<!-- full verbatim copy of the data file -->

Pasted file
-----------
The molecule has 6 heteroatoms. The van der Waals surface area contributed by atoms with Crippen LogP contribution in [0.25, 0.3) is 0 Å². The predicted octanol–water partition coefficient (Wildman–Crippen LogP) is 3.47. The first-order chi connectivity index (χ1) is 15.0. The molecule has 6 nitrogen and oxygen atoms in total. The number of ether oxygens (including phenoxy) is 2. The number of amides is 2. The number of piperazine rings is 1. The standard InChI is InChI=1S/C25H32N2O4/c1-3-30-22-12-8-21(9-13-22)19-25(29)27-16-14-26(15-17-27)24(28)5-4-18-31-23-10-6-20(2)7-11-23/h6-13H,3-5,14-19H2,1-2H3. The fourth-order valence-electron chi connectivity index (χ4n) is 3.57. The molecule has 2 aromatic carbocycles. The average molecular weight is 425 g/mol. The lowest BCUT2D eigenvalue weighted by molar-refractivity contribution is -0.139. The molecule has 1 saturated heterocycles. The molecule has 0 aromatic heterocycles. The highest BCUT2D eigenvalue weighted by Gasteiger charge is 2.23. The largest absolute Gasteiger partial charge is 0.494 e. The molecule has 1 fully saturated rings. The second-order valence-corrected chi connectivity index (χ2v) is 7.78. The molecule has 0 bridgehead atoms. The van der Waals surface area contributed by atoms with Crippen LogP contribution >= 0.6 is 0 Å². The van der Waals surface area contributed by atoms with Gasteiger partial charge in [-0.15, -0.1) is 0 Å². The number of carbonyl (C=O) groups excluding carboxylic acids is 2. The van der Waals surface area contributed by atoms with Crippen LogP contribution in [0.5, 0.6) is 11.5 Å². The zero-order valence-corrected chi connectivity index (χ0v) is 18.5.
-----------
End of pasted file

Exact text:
The molecule has 6 heteroatoms. The van der Waals surface area contributed by atoms with Crippen LogP contribution in [0.25, 0.3) is 0 Å². The predicted octanol–water partition coefficient (Wildman–Crippen LogP) is 3.47. The first-order chi connectivity index (χ1) is 15.0. The molecule has 6 nitrogen and oxygen atoms in total. The number of ether oxygens (including phenoxy) is 2. The number of amides is 2. The number of piperazine rings is 1. The standard InChI is InChI=1S/C25H32N2O4/c1-3-30-22-12-8-21(9-13-22)19-25(29)27-16-14-26(15-17-27)24(28)5-4-18-31-23-10-6-20(2)7-11-23/h6-13H,3-5,14-19H2,1-2H3. The fourth-order valence-electron chi connectivity index (χ4n) is 3.57. The molecule has 2 aromatic carbocycles. The average molecular weight is 425 g/mol. The lowest BCUT2D eigenvalue weighted by molar-refractivity contribution is -0.139. The molecule has 1 saturated heterocycles. The molecule has 0 aromatic heterocycles. The highest BCUT2D eigenvalue weighted by Gasteiger charge is 2.23. The largest absolute Gasteiger partial charge is 0.494 e. The molecule has 1 fully saturated rings. The second-order valence-corrected chi connectivity index (χ2v) is 7.78. The molecule has 0 bridgehead atoms. The van der Waals surface area contributed by atoms with Crippen LogP contribution >= 0.6 is 0 Å². The van der Waals surface area contributed by atoms with Gasteiger partial charge in [-0.15, -0.1) is 0 Å². The number of carbonyl (C=O) groups excluding carboxylic acids is 2. The van der Waals surface area contributed by atoms with Crippen LogP contribution in [0.5, 0.6) is 11.5 Å². The zero-order valence-corrected chi connectivity index (χ0v) is 18.5.